Friday, January 21


Christian conservatives (Lord, I hate that phrase) are condemning SpongeBob SquarePants for promoting homosexuality.

SpongeBob SquarePants is a big dorky yellow sponge whose daily highlight is burping the alphabet, for crying out loud!

Don't we Christians have better things to do? You know, like healing the sick, feeding the hungry, caring for the needy and helpless, and loving one another? Do we really care about a CARTOON SPONGE? Is getting rid of a CARTOON SPONGE really going to make more of a difference in children's lives than a loving, faithful home where the parents teach their offspring about offering Christ's love to others of His creation? FOR REAL.

Thursday, January 20


Secretary of State Colin Powell bid farewell to the State Department yesterday, concluding his long and venerable tenure of service to this country. He says he won't be back in the public eye and won't be running for public office, but I hope he's just kidding. We need him, and more men and women like him to lead us, and to be a beacon to the world.

Secretary Colin L. Powell's Farewell Remarks
C Street Lobby
Washington, DC
January 19, 2005
(11:00 a.m. EST)

(Applause and cheers.) Thank you very much. Thank you, all. Thank you. Whew! (Laughter.) Thank you so much, my dear friends. This is an exciting day for the Powell family. We close yet another chapter of our life and move on to something else. But it is a chapter that will always bring us the fondest memories of serving with a group of wonderful people for the last four years.

I remember the first day that I came into this lobby and was greeted with warmth and affection by all of you. That morning before I left to come down here, Alma said to me, "Remember now, you're not in the Army anymore." (Laughter.) "And don't go down there and start acting as if it's an infantry battalion." (Laughter.) And I said, "Yes, dear." (Laughter.) Then I immediately came down here and saw the crowd, and I started treating you like you were an infantry battalion. (Laughter.) Because you were my troops. You were America's troops. You are wonderful individuals. You are wonderful families. You are wonderful patriots who serve your nation as its troops in the far-flung outposts of American diplomacy. You are in the first line of offense of America's foreign policy.

And I want to thank President Bush for giving me the opportunity to serve as the 65th Secretary of State and the opportunity not only to be his foreign policy advisor, but to be the leader of this magnificent Department.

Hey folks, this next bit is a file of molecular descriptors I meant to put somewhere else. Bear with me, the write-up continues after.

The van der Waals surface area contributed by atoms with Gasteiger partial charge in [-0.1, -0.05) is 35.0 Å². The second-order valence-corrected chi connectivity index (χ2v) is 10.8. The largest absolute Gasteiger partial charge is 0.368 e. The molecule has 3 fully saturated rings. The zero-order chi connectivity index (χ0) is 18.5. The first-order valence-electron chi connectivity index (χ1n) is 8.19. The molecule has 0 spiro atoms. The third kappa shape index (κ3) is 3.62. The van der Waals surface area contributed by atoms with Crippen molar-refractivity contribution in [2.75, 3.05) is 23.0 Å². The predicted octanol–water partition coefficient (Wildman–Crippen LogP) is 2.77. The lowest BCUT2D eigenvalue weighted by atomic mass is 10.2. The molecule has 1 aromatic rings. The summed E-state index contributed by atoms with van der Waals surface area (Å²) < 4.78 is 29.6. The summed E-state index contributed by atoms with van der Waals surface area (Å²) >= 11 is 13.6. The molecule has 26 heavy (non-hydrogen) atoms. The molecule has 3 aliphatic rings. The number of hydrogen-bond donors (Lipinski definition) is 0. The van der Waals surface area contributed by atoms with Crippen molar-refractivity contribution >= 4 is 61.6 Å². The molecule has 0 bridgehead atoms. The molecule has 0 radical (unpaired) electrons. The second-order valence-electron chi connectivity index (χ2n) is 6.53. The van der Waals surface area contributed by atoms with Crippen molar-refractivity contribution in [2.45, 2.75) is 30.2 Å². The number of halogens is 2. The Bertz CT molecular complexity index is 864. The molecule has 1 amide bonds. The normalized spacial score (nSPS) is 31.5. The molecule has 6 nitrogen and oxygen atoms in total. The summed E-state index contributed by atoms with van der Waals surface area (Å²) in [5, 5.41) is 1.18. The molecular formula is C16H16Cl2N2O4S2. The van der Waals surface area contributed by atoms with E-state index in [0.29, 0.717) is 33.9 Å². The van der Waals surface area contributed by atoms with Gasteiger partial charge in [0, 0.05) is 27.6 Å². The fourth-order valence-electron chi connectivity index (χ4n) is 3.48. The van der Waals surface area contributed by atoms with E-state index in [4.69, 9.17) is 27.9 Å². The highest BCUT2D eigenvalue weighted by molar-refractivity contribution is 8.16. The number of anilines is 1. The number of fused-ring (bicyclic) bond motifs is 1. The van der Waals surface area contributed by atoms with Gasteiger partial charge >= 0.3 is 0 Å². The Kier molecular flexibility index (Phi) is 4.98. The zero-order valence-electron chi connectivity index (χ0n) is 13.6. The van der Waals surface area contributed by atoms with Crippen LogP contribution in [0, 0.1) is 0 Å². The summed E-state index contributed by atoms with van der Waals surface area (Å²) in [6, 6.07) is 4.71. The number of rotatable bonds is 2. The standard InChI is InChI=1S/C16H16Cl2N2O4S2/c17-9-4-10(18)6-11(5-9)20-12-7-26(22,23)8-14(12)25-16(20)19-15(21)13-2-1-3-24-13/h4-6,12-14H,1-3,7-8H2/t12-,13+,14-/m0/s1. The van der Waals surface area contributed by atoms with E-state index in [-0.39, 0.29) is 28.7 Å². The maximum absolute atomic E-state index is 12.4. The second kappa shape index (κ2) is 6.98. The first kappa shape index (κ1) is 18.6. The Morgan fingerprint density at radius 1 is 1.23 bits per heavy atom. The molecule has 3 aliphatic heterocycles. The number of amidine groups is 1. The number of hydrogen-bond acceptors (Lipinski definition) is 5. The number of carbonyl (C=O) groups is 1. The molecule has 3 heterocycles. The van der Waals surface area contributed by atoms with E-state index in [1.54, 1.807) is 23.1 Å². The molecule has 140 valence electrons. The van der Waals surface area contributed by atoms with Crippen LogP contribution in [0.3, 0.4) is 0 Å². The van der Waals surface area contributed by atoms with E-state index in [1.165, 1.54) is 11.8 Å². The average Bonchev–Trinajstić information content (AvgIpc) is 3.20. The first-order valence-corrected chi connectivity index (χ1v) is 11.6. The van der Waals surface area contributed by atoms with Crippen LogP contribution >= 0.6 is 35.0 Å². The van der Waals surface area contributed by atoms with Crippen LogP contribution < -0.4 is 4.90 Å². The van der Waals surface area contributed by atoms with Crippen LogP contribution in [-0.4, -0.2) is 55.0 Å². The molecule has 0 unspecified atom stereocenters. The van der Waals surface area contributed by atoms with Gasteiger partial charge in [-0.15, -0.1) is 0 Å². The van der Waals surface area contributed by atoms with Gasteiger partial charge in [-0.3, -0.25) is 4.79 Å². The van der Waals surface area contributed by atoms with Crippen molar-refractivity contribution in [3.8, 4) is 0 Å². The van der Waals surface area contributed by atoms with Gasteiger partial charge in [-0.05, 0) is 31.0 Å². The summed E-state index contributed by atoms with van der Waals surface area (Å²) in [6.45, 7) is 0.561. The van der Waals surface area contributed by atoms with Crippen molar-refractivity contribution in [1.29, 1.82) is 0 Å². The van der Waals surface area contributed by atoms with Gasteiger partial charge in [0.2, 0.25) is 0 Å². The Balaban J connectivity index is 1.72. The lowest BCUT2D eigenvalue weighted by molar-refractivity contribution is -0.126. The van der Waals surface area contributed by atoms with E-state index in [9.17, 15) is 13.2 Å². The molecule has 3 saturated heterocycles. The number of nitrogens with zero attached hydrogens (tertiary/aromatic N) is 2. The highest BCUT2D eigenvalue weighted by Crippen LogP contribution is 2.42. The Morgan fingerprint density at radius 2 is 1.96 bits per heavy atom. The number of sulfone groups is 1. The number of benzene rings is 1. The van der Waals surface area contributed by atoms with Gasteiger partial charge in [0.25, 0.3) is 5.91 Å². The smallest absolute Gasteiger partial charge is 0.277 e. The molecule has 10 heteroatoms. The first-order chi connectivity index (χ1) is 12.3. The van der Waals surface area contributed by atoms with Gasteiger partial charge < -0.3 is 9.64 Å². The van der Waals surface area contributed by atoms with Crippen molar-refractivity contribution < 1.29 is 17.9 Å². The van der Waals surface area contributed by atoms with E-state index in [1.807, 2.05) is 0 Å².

I want to thank everybody in the Department, whether you are Foreign Service, Civil Service, Foreign Service National or all the components thereof, whether you are here in the Department, whether you're USAID, the Peace Corps, OPIC and all the other organizations that flow into the State Department family. I thank you from the bottom of my heart.

I also want to thank all of the family members who are in so many of our missions around the world and here in the Department for the sacrifices they make. Alma and I know a great deal about family sacrifice as a result of our 35 years in the service, but the sacrifices that I see our spouses and our children in the Foreign Service and the Civil Service and all of our other components make are equal to anything that we asked of our children. And I want to pay special tribute to the families.

I know that the kind of support and loyalty that you have given to me, you will give to my successor, Dr. Condi Rice, a dear friend, somebody I have known for many years and who I know will bring gifted leadership to the Department and to American foreign policy.

I also want to pay a special tribute to all the members of the senior staff who have worked so hard, and there are two individuals especially who walked in with me, who have been friends of many years' duration and formed part of the immediate leadership team. You've gotten to know them well. One we call Buddha, and that's my Deputy Secretary -- (laughter) -- Rich Armitage. (Applause and cheers.)

The other individual who had so much to do with the revitalization effort in the Department with respect to getting more people into the Department through our Diplomatic Readiness Initiative, or what we have done with information technology, what we have done with refurbishing our facilities around the world, helping get the money we need from the Congress, a guy who really is quite a leader, and he and I drove up together in my PT Cruiser on the first morning that I came here -- (laughter) -- and this was before DS got control of me -- (laughter) -- DS realizing that I almost had an accident out front here while I was pulling up in my PT Cruiser -- and that's Under Secretary for Management Grant Green. (Applause and cheers.)